Further recruiting digression. The top ten kids in the state are probably Ross, RJS, Devin Funchess, Mario Ojemudia, Aaron Burbridge, Dennis Norfleet, Terry Richardson, Ron Thompson, Dan O'Brien, and Matt Godin. (Ben Braden might be in there somewhere, too.) Michigan has three, is presumed to be the heavy leader for two more (Godin and Thompson) and is in a short group of leaders for Ojemudia, Richardson, and O'Brien. If the chips fall the right way Michigan could get 7 or 8 of the Michigan top ten, which is not only far better than Rodriguez ever did but would be better than Carr's best instate efforts by some distance.
Part of that is it seems like Michigan is producing better football players these days—everyone in that top ten save Norfleet has a Michigan offer, or would have one if his grades were better (Burbridge). That never happened under Carr. A big chunk appears to be Hoke doing work.
Too good to be true. Red might have believed he'd get his whole team back after exit interviews but Mark Burns of the Daily has responded to/fueled/confirmed rumors that Brandon Burlon is gonzo. Some speculation is that he's seriously pisssed off you guys that he was passed over in favor of Clare for the Frozen Four games.
Losing Burlon hurts, but at least Michigan seems well-covered on the back end. Clare will draw into the lineup regularly and the spot opened up by Langlais's graduation will be filled by incoming freshman Brennan Serville, a guy rising up NHL draft boards. He should go in the middle rounds.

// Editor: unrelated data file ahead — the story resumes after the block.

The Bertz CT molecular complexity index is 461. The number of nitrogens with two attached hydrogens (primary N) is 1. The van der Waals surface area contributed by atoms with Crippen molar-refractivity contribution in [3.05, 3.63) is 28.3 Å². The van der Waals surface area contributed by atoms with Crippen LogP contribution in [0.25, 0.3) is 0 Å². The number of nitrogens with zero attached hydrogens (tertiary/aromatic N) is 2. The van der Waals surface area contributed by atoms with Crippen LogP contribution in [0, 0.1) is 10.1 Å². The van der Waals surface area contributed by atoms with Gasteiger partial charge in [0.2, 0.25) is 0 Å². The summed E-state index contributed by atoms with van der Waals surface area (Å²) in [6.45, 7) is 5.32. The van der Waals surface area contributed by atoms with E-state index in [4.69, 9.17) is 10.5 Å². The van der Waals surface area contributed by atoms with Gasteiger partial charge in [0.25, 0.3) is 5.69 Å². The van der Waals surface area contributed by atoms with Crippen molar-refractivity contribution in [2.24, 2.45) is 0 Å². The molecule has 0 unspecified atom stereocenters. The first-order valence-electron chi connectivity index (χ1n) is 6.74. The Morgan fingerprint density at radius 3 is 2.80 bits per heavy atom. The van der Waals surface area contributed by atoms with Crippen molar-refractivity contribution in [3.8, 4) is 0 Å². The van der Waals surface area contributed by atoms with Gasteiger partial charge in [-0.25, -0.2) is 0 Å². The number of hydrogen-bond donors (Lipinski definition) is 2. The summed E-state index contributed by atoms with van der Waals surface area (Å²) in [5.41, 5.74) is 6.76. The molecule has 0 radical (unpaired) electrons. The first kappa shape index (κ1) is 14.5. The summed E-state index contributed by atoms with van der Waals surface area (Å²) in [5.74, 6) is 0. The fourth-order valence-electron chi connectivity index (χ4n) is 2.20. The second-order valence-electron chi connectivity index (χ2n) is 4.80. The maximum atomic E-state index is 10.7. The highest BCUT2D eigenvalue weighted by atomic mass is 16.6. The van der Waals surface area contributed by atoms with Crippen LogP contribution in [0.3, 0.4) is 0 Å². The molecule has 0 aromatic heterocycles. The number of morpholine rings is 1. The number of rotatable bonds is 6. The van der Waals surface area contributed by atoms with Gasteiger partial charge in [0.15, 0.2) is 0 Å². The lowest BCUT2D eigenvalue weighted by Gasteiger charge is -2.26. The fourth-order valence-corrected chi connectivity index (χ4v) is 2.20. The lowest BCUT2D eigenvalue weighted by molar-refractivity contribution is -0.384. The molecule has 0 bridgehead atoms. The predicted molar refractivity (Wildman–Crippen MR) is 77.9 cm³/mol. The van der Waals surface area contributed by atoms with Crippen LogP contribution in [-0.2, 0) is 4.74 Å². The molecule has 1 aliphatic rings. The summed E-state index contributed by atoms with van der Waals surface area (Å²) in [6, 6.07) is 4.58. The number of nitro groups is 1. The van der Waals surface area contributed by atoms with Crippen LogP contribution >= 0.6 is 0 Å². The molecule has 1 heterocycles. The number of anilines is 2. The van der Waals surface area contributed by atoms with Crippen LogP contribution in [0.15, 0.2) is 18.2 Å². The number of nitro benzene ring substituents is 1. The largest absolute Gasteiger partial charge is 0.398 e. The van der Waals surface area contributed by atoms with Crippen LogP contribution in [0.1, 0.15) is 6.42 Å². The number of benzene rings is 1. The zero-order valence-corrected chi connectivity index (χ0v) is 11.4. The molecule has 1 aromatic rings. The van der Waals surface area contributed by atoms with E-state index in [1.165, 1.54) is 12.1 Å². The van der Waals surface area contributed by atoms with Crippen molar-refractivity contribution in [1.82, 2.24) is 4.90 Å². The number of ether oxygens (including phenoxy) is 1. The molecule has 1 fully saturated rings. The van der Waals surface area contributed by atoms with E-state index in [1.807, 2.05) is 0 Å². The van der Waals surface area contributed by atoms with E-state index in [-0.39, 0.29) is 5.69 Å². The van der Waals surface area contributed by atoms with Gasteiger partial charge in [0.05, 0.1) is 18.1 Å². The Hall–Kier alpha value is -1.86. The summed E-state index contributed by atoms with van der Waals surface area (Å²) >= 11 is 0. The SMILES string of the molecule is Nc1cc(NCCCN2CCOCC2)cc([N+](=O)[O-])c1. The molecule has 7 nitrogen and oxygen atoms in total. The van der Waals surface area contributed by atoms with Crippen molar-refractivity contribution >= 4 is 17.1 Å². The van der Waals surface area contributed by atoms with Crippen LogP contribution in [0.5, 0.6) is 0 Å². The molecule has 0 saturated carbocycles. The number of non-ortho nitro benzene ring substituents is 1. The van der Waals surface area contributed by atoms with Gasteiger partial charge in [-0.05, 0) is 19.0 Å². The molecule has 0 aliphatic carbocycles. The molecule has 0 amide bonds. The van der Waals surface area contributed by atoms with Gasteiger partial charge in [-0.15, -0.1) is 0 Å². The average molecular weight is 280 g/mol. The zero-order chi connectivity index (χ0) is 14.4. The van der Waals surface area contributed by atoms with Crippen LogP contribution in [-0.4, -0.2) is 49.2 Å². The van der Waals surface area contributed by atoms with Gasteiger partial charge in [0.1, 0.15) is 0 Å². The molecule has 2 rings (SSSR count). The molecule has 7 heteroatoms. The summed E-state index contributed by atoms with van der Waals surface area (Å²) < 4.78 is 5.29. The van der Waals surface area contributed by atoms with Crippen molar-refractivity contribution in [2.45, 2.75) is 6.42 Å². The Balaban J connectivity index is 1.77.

Meanwhile in hockey news of a bizarre and speculative nature, Mike Babcock's son is winding his way from the USHL and crazy rumors that Michigan will take him and Babcock will coach him after Red leaves have duly cropped up. Yost Built collects those.
The Appalachian State debacle was my third day on campus. My freshman tickets sat me in Section 16, far away from my fellow students. I sat next to a white-haired old man--whose natural hair color might've been blue--and his son each week. My enduring memories of that first game are conveniently sparse; my first memory is of Chad Henne zipping a passing to Mike Massey in the opening drive. I saw it all from my bird's eye seat in Row 96 of Section 16; it was perfect and logical, a rational manifestation of our pre-season top 5 ranking. Then, the defense took the field.